In Germany and China, they already reopened all the stores a month ago. You look at any survey, the restaurants are totally empty. Almost nobody’s buying anything. Everybody’s worried and cautious. And this is in Germany, where unemployment is up by only one percent. Forty percent of Americans have less than $400 in liquid cash saved for an emergency. You think they are going to spend? You’re going to start having food riots soon enough. Look at the luxury stores in New York. They’ve either boarded them up or emptied their shelves, because they’re worried people are going to steal the Chanel bags. The few stores that are open, like my Whole Foods, have security guards both inside and outside. We are one step away from food riots. There are lines three miles long at food banks. That’s what’s happening in America. You’re telling me everything’s going to become normal in three months? That’s lunacy. […] They just decided Huawei isn’t going to have any access to U.S. semiconductors and technology. We’re imposing total restrictions on the transfer of technology from the U.S. to China and China to the U.S. And if the United States argues that 5G or Huawei is a backdoor to the Chinese government, the tech war will become a trade war. Because tomorrow, every piece of consumer electronics, even your lowly coffee machine or microwave or toaster, is going to have a 5G chip. That’s what the internet of things is about. If the Chinese can listen to you through your smartphone, they can listen to you through your toaster. Once we declare that 5G is going to allow China to listen to our communication, we will also have to ban all household electronics made in China. So, the decoupling is happening. We’re going to have a “splinternet.” It’s only a matter of how much and how fast. […] I was recently in South Korea. I met the head of Hyundai, the third-largest automaker in the world. He told me that tomorrow, they could convert their factories to run with all robots and no workers. Why don’t they do it? Because they have unions that are powerful. In Korea, you cannot fire these workers, they have lifetime employment. But suppose you take production from a labor-intensive factory in China — in any industry — and move it into a brand-new factory in the United States. You don’t have any legacy workers, any entrenched union. You are going to design that factory to use as few workers as you can. […] But you’re not going to get many jobs. The factory of the future is going to be one person manning 1,000 robots and a second person cleaning the floor. And eventually the guy cleaning the floor is going to be replaced by a Roomba because a Roomba doesn’t ask for benefits or bathroom breaks or get sick and can work 24-7. […] There’s a conflict between workers and capital. For a decade, workers have been screwed. Now, they’re going to be screwed more. […] Millions of these small businesses are going to go bankrupt. Half of the restaurants in New York are never going to reopen. How can they survive? They have such tiny margins. Who’s going to survive? The big chains. Retailers. Fast food. The small businesses are going to disappear in the post-coronavirus economy. So there is a fundamental conflict between Wall Street (big banks and big firms) and Main Street (workers and small businesses). And Wall Street is going to win. [Nouriel Roubini | NY Mag]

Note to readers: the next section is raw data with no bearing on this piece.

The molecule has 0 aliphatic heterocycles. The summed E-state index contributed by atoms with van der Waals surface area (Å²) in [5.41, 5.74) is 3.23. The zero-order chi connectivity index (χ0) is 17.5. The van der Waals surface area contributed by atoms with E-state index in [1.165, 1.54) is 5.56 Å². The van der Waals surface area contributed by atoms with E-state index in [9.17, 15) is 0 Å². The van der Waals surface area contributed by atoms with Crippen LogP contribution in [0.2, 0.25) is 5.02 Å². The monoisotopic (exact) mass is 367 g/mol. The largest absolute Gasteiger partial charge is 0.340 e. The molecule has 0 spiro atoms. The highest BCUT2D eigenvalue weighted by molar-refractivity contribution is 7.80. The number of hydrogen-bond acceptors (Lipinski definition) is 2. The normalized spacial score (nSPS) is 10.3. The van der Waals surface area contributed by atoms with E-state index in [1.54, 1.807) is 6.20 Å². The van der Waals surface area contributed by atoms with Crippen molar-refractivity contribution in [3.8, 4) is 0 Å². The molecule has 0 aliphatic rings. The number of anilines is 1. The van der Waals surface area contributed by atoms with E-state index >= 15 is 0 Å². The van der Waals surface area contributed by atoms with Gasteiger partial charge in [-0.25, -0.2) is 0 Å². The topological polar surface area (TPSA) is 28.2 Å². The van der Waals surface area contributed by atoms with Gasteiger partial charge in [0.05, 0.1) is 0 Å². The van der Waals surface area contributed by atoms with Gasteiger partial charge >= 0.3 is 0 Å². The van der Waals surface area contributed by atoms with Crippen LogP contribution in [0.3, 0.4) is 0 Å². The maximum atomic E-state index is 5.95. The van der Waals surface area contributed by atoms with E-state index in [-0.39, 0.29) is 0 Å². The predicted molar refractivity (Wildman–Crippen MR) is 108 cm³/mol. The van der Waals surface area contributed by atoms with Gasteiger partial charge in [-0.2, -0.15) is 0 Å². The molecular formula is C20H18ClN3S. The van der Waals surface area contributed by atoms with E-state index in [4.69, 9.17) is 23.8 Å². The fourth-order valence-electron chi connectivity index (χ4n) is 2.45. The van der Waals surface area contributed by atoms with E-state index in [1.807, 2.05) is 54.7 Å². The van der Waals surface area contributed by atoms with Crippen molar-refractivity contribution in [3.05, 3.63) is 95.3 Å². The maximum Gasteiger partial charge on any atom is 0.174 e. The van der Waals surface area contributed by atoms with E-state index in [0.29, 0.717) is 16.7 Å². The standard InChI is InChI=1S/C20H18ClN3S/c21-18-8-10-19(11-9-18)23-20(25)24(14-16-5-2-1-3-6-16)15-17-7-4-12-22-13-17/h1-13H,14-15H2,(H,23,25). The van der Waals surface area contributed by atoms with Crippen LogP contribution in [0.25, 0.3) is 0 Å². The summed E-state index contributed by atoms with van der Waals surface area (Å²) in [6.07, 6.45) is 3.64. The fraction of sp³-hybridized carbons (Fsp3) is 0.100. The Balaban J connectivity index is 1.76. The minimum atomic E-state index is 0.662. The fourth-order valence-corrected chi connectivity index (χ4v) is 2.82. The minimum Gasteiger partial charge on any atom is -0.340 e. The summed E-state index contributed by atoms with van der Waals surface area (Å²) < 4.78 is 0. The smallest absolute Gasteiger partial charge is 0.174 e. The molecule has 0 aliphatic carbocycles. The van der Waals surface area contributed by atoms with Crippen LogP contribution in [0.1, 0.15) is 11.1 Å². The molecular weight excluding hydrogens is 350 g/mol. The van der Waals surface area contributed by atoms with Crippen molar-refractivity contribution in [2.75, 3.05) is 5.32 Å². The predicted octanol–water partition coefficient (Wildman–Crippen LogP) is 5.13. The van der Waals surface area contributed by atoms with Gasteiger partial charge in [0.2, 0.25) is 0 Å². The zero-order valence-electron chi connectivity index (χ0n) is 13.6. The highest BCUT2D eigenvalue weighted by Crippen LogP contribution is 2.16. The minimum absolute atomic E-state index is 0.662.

I contacted Alexander Wendt, a professor of international relations at Ohio State University. Wendt is a giant in his field of IR theory, but in the past 15 years or so, he’s become an amateur ufologist. […] “It’s possible they’ve been here all along. And that’s something that I’ve been thinking about lately, which is a bit unsettling. Because it means it’s their planet and not ours. They could just be intergalactic tourists. Maybe they’re looking for certain minerals. It could just be scientific curiosity. It could be that they’re extracting our DNA. I mean, who knows? I have no idea. All I know is that if they are here, they seem to be peaceful. […] I think if they are here, they’ve probably been here a very long time — that’s my guess. ” [Vox]